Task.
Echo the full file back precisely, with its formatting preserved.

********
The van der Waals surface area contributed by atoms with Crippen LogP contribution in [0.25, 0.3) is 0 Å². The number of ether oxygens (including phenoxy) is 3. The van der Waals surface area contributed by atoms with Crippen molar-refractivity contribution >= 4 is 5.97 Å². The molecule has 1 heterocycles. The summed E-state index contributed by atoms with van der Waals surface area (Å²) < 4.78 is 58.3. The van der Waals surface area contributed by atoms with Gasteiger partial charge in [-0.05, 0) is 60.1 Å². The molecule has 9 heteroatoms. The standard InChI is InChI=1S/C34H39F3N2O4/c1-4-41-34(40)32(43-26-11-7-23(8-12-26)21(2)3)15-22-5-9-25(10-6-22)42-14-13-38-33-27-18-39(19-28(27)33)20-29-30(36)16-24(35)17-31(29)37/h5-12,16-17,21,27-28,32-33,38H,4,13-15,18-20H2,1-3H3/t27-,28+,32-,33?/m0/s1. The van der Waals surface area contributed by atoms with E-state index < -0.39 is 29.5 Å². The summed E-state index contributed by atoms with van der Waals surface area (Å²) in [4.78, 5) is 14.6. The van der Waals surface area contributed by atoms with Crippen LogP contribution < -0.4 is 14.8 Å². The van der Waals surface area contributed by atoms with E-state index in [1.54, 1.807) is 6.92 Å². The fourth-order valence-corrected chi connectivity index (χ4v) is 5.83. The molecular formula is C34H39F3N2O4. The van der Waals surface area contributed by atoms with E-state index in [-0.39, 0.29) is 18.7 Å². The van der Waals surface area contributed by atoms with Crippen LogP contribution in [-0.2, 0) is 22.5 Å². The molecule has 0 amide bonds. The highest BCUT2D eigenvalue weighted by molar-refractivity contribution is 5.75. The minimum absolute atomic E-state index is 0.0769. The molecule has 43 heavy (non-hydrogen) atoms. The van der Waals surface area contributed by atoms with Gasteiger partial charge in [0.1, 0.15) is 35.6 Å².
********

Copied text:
The van der Waals surface area contributed by atoms with Crippen LogP contribution in [0.25, 0.3) is 0 Å². The number of ether oxygens (including phenoxy) is 3. The van der Waals surface area contributed by atoms with Crippen molar-refractivity contribution >= 4 is 5.97 Å². The molecule has 1 heterocycles. The summed E-state index contributed by atoms with van der Waals surface area (Å²) < 4.78 is 58.3. The van der Waals surface area contributed by atoms with Gasteiger partial charge in [-0.05, 0) is 60.1 Å². The molecule has 9 heteroatoms. The standard InChI is InChI=1S/C34H39F3N2O4/c1-4-41-34(40)32(43-26-11-7-23(8-12-26)21(2)3)15-22-5-9-25(10-6-22)42-14-13-38-33-27-18-39(19-28(27)33)20-29-30(36)16-24(35)17-31(29)37/h5-12,16-17,21,27-28,32-33,38H,4,13-15,18-20H2,1-3H3/t27-,28+,32-,33?/m0/s1. The van der Waals surface area contributed by atoms with E-state index < -0.39 is 29.5 Å². The summed E-state index contributed by atoms with van der Waals surface area (Å²) in [4.78, 5) is 14.6. The van der Waals surface area contributed by atoms with Crippen LogP contribution < -0.4 is 14.8 Å². The van der Waals surface area contributed by atoms with E-state index in [1.54, 1.807) is 6.92 Å². The fourth-order valence-corrected chi connectivity index (χ4v) is 5.83. The molecular formula is C34H39F3N2O4. The van der Waals surface area contributed by atoms with E-state index in [-0.39, 0.29) is 18.7 Å². The van der Waals surface area contributed by atoms with Crippen LogP contribution in [-0.2, 0) is 22.5 Å². The molecule has 0 amide bonds. The highest BCUT2D eigenvalue weighted by molar-refractivity contribution is 5.75. The minimum absolute atomic E-state index is 0.0769. The molecule has 43 heavy (non-hydrogen) atoms. The van der Waals surface area contributed by atoms with Gasteiger partial charge in [0.1, 0.15) is 35.6 Å².